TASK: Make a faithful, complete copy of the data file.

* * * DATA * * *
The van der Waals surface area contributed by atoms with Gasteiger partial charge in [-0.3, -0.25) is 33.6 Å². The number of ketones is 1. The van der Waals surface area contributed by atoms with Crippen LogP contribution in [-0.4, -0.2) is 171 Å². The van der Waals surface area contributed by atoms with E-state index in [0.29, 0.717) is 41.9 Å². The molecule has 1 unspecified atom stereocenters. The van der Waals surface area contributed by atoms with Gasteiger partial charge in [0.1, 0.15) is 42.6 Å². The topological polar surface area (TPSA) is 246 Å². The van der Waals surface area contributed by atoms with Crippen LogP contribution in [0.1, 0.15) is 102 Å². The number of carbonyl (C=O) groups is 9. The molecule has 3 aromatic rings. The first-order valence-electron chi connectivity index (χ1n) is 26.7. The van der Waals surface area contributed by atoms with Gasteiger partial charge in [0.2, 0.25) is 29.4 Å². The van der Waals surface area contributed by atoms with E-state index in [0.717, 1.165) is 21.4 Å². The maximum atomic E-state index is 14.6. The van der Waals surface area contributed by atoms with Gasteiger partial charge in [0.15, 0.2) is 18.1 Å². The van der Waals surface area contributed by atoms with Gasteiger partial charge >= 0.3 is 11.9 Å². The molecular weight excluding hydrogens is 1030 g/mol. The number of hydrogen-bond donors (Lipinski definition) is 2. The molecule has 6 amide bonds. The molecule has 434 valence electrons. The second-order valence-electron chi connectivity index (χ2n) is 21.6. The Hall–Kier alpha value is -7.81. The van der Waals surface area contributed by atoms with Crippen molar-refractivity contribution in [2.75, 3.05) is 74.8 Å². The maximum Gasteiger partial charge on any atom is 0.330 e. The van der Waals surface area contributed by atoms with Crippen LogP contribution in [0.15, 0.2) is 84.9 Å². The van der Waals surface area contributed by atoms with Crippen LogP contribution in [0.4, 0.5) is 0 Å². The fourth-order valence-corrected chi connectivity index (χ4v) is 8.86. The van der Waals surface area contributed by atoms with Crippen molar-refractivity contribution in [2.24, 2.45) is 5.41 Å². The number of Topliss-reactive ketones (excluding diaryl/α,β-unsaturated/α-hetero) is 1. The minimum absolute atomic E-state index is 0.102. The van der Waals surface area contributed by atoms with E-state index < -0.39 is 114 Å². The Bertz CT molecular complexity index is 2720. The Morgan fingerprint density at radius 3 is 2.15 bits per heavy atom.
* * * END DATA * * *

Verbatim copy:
The van der Waals surface area contributed by atoms with Gasteiger partial charge in [-0.3, -0.25) is 33.6 Å². The number of ketones is 1. The van der Waals surface area contributed by atoms with Crippen LogP contribution in [-0.4, -0.2) is 171 Å². The van der Waals surface area contributed by atoms with E-state index in [0.29, 0.717) is 41.9 Å². The molecule has 1 unspecified atom stereocenters. The van der Waals surface area contributed by atoms with Gasteiger partial charge in [0.1, 0.15) is 42.6 Å². The topological polar surface area (TPSA) is 246 Å². The van der Waals surface area contributed by atoms with Crippen LogP contribution in [0.1, 0.15) is 102 Å². The number of carbonyl (C=O) groups is 9. The molecule has 3 aromatic rings. The first-order valence-electron chi connectivity index (χ1n) is 26.7. The van der Waals surface area contributed by atoms with Gasteiger partial charge in [0.2, 0.25) is 29.4 Å². The van der Waals surface area contributed by atoms with E-state index in [0.717, 1.165) is 21.4 Å². The maximum atomic E-state index is 14.6. The van der Waals surface area contributed by atoms with Gasteiger partial charge in [0.15, 0.2) is 18.1 Å². The van der Waals surface area contributed by atoms with Gasteiger partial charge >= 0.3 is 11.9 Å². The molecular weight excluding hydrogens is 1030 g/mol. The number of hydrogen-bond donors (Lipinski definition) is 2. The molecule has 6 amide bonds. The molecule has 434 valence electrons. The second-order valence-electron chi connectivity index (χ2n) is 21.6. The Hall–Kier alpha value is -7.81. The van der Waals surface area contributed by atoms with Crippen molar-refractivity contribution in [2.75, 3.05) is 74.8 Å². The maximum Gasteiger partial charge on any atom is 0.330 e. The van der Waals surface area contributed by atoms with Crippen LogP contribution in [0.15, 0.2) is 84.9 Å². The van der Waals surface area contributed by atoms with Crippen LogP contribution in [0.4, 0.5) is 0 Å². The fourth-order valence-corrected chi connectivity index (χ4v) is 8.86. The van der Waals surface area contributed by atoms with Crippen molar-refractivity contribution in [2.24, 2.45) is 5.41 Å². The number of Topliss-reactive ketones (excluding diaryl/α,β-unsaturated/α-hetero) is 1. The minimum absolute atomic E-state index is 0.102. The van der Waals surface area contributed by atoms with E-state index < -0.39 is 114 Å². The Bertz CT molecular complexity index is 2720. The Morgan fingerprint density at radius 3 is 2.15 bits per heavy atom.